April 21-28, Montpelier will celebrate the Garden Club of Virginia’s Historic Garden Week along with sister historic sites and landmarks across the commonwealth. The Orange County Tour, entitled “Mr. Madison’s Neighborhood,” includes stops at James Madison’s Montpelier, Somerset Plantation, Mayhurst Inn, and Woodley.
In honor of the 74th anniversary of Battleship’s victory at Aintree and the long legacy of the duPont family at Montpelier, a collection of additional notable duPont objects are now on display in the William duPont Gallery at the Montpelier Visitor Center.
The vision of forest sustainability, as imagined by James Madison at Montpelier, stood in contrast to the wanton resource extraction he observed in the early 1800s. Today, those same forests have not only recovered, they are sustainably managed and boast the Commonwealth of Virginia’s first smartphone tree ID trail.
One of the most oft-repeated yet ill-cited pieces of Madison lore suggests Dolley Madison instituted the famous Easter egg roll on the White House lawn. When the tale appeared in published monograph, it was often paired with such qualifying phrases as “according to tradition” or “as the story goes.”
This past week twelve metal detector experts from Minelab Americas attended a week-long metal detecting program to help archaeologists search for plantation sites across the property. The program also provided the participants an opportunity to learn about how archaeologists use metal detectors to discover and define archaeological sites.
In September 1821, Albert Picket Sr., Albert Picket Jr., and John W. Picket wrote James Madison requesting his opinion of female education, particularly in light of a planned female college in Maryland. The Pickets asserted, “If it be worthy of national concern, to educate young men well, in all that pertains to their morals & intellect, it is no less necessary to educate females in an equally solid, if not splendid degree.”1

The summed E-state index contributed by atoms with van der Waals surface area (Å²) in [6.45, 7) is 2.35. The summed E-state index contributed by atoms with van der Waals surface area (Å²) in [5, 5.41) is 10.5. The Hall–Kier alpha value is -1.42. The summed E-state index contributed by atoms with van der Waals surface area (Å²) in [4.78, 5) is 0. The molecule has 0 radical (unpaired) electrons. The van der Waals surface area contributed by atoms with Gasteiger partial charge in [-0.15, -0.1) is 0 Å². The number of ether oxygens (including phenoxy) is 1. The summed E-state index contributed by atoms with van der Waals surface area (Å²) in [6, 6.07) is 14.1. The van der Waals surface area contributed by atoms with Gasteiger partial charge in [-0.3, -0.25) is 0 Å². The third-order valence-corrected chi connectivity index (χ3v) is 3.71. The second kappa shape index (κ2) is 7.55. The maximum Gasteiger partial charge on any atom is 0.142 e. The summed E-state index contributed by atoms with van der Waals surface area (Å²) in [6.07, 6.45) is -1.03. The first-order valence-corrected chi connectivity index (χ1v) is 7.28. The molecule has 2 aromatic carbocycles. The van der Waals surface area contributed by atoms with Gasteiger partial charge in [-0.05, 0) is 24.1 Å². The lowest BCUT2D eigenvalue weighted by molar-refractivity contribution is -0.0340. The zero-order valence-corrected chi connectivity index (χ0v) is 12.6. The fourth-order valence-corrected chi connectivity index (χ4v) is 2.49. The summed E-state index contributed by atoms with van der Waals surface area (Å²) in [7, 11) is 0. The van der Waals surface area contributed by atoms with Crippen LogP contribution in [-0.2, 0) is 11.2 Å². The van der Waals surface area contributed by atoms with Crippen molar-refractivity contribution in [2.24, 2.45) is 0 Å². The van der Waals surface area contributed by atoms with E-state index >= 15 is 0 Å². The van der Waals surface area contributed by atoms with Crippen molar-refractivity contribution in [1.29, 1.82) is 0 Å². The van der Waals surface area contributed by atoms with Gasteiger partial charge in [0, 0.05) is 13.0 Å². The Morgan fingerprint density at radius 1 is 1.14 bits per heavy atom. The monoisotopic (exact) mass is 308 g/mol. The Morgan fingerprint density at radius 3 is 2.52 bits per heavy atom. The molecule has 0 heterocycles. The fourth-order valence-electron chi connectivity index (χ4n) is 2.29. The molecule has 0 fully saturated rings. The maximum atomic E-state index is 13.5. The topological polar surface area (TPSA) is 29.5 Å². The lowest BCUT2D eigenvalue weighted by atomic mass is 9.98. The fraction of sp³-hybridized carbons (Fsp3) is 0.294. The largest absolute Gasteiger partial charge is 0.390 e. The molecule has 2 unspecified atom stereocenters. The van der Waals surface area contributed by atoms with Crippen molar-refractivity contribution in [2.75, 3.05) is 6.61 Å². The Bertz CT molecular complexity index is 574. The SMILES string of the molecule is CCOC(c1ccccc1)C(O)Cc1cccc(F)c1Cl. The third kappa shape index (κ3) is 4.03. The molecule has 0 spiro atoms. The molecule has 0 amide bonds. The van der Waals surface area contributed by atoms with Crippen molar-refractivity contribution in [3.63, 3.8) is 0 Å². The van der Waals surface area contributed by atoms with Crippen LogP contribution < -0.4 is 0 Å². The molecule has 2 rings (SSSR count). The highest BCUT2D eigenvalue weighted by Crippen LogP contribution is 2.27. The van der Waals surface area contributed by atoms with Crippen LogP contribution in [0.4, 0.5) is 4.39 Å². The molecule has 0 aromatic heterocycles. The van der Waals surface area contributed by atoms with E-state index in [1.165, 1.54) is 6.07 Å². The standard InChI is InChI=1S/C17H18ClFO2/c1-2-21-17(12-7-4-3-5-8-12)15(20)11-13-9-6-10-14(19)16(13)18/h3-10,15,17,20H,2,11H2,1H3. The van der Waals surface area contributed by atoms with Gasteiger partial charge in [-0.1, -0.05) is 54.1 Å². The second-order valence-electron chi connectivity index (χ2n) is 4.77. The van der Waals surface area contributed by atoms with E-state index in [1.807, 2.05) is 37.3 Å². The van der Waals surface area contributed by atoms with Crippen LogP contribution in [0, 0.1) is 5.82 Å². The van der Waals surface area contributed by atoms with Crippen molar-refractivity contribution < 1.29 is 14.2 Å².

James Madison is having a birthday commemoration and you’re invited! March 16 marks the 261st anniversary of the fourth president’s birthday. We will have several opportunities for our visitors to mark the occasion.
In honor of African American History Month, objects once owned by Montpelier slave Catherine Taylor are currently on display in the Joe and Marge Grills Gallery, joining archaeological objects from the recent South Yard excavation.
James Madison’s most publicized friendship is undoubtedly with his colleague from neighboring Albemarle County, Thomas Jefferson. Madison also found a companion and mentor in another founding father—George Washington. Following their initial meeting in 1781, the two politicos collaborated during the next decade to shape the new nation and its government.1